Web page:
The following examples illustrate but do not limit the invention. Unless otherwise indicated, all percentages and proportions in these examples, the specification and the appended claims are by weight, and all temperatures are in °C.
______________________________________Component Percentage______________________________________Water, deionized 47.84Sorbitol (70% aqueous solution) 20.00Ethanol (95% aqueous solution) 12.50Glycerol 10.00Propylene glycol 7.00*Gantrez S-97 (13% solution) 1.92Sodium hydroxide (50% aqueous solution) 0.12Sodium lauryl sulfate 0.25**Tauranol WSHP 0.20***Flavor Mixture 0.12****Triclosan (Irgasan ® DP 300, manufactured by 0.05CIBA-GEIGY) 100.0______________________________________ *Polyvinyl methyl ether/maleic anhydride copolymer (GAF Corp.) **Sodium methyl cocoyl taurate ***Contains at least 25% terpenes, including at least 25% of limonene ****THDE (2',4,4'-trichloro2-hydroxy-diphenyl ether)
The mouth rinse (or mouthwash) of this example is made by mixing together the various listed components in any suitable order, according to standard procedures, but preferably the triclosan is first dissolved in the propylene glycol and ethanol mixture, after which it is mixed with an aqueous solution of sorbitol, glycerol and the anionic surfactants, with the flavor mixture being added last. The sodium hydroxide solution is employed for neutralization of the resulting acidic mixture, which neutralization is to a pH of 6.84 (it being desirable to have the product at or near to a neutral pH).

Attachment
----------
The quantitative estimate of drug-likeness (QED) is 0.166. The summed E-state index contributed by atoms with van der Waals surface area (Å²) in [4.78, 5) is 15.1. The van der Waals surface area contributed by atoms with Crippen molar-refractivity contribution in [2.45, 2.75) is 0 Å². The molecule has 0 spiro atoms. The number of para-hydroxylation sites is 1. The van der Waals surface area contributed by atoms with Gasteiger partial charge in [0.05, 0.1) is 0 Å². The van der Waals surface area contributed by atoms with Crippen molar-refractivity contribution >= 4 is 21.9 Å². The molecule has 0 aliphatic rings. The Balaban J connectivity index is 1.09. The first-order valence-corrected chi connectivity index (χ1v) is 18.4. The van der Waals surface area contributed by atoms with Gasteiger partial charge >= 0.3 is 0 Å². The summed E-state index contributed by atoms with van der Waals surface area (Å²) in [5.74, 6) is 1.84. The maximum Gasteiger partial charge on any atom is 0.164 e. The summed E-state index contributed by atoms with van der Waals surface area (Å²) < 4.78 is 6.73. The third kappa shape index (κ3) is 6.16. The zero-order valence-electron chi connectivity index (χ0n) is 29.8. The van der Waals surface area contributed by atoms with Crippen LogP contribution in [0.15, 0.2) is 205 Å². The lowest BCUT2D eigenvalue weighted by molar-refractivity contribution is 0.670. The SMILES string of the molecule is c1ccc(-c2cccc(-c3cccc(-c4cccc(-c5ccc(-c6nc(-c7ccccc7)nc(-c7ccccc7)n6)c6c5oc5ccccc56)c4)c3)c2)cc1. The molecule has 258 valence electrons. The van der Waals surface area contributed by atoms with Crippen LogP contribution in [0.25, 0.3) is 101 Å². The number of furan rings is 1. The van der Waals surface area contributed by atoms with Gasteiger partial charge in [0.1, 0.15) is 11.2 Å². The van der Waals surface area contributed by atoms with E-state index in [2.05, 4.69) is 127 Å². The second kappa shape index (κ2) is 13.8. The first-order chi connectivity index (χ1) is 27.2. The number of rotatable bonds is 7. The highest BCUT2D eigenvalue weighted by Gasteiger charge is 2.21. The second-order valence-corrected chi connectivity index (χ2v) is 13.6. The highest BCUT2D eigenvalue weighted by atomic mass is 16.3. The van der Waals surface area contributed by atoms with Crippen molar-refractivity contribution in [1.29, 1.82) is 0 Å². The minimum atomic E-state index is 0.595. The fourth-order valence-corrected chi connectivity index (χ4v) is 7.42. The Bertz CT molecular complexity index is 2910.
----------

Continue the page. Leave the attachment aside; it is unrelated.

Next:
The mouth rinse resulting is of excellent cosmetic stability and is of acceptable flavor, and the flavor and triclosan are satisfactorily dissolved, with such dissolving being at least partially attributable to the presence of the Tauranol WSHP. When only 0.25% of SLS is employed as the anionic surfactant solubilizations of the flavoring agent and triclosan are not as satisfactory. Although such solubilizations can be increased by using more SLS the maximum acceptable limit of such compound in the mouth rinses is often about 0.25%, and the Tauranol® WSHP and SLS are safe and acceptable in the proportions employed. The described mouth rinse is tested in vitro for bioavailability of triclosan against comparable mouth rinses of formulas omitting the Tauranol WSHP, in one case, and replacing it with half as much of a nonionic surfactant (Pluronic F-127) in another case. By triclosan uptake tests, measuring triclosan absorption by hydroxyapatite discs that had been coated with saliva, and by protein absorption "zone of inhibition" tests it is found that the presence of the mixed anionic surfactant results in comparable bioavailability of triclosan, compared to such availability from the SLS-only formula, and such availability is significantly higher for the formulas containing no nonionic detergent than for that wherein the nonionic detergent (Pluronic® F-127) is present.